Study uncovers possible benefit, though, in stemming vision loss,,
WEDNESDAY, July 1 (HealthDay News) -- Results from a new trial have dashed hopes that early use of two blood pressure drugs could slow the loss of kidney function caused by type 1 diabetes.
But the study, reported in the July 2 issue of the New England Journal of Medicine, does find benefits for the drugs against diabetes-caused eye damage.
Type 1 diabetes, the less common form of the disease, results from the body's failure to produce insulin and usually is diagnosed early in life. The two drugs in the trial, enalapril (Vasotec) and losartan (Hyzaar), are commonly prescribed to slow the kidney damage caused by the disease, said Dr. Michael Mauer, a professor of pediatrics and medicine at the University of Minnesota and lead author of the study.
"They are widely used at later stages of the disease, when it is well established," Mauer said. "Some physicians have been willing to extrapolate to treat at very early stages of the condition, but no studies such as ours had been conducted."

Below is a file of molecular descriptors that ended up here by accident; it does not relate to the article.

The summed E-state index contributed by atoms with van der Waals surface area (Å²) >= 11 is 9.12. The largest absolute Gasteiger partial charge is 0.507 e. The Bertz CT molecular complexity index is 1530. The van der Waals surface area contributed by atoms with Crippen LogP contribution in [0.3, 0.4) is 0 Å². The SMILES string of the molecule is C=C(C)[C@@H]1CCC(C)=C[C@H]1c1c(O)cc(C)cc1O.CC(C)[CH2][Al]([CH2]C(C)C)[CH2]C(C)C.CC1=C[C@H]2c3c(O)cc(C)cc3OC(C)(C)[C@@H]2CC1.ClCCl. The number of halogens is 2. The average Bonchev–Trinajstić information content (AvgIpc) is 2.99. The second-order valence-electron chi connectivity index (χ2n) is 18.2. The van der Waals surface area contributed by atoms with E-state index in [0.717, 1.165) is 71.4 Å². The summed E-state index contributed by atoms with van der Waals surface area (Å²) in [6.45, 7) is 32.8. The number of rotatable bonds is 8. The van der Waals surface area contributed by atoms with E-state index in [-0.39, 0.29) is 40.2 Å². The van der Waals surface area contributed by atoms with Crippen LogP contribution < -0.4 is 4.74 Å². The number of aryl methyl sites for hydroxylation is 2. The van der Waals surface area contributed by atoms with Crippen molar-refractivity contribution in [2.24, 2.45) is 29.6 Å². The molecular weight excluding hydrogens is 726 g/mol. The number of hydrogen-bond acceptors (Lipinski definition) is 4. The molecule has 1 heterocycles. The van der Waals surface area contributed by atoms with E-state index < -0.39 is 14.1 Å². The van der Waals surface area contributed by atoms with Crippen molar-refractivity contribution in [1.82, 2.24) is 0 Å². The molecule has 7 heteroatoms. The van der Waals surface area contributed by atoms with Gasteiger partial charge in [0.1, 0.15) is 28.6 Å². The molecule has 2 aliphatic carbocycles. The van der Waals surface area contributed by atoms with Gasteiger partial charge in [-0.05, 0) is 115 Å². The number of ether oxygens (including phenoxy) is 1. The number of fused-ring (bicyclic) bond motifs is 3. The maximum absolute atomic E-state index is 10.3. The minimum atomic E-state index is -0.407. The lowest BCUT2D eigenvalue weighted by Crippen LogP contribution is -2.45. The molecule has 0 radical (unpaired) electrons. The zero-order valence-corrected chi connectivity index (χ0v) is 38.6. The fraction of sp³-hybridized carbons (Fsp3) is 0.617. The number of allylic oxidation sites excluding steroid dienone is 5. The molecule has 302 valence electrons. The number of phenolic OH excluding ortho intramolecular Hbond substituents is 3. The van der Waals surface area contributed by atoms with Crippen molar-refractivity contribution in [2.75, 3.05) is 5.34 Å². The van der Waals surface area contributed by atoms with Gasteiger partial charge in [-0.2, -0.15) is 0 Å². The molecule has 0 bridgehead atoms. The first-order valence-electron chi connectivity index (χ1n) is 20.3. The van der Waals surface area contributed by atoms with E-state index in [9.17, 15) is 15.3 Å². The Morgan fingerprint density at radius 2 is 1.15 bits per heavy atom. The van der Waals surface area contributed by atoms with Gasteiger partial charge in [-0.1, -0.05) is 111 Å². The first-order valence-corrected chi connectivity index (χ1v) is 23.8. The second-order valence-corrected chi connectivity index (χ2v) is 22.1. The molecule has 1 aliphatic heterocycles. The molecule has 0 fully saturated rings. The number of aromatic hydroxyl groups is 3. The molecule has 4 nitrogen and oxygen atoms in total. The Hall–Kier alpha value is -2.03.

The trial included 285 people who had been treated for type 1 diabetes for an average of 11 years. Current practice, Mauer said, is for use of the two drugs to begin about 15 years after diagnosis.
Participants were assigned to take daily doses of a placebo -- an inactive substance -- or either enalapril or losartan. Each acts in a different way to counter the effects of angiotensin, which raises blood pressure by tightening arteries.
After about five years, detailed measurements of kidney function showed no difference in the damage seen in the three groups, the report said.
"From the kidney perspective, it was more of a disappointment than a surprise," Mauer said. "We were more pleasantly surprised by the eye component of the study."
Eye damage was reduced by 65 percent among the participants taking enalapril an
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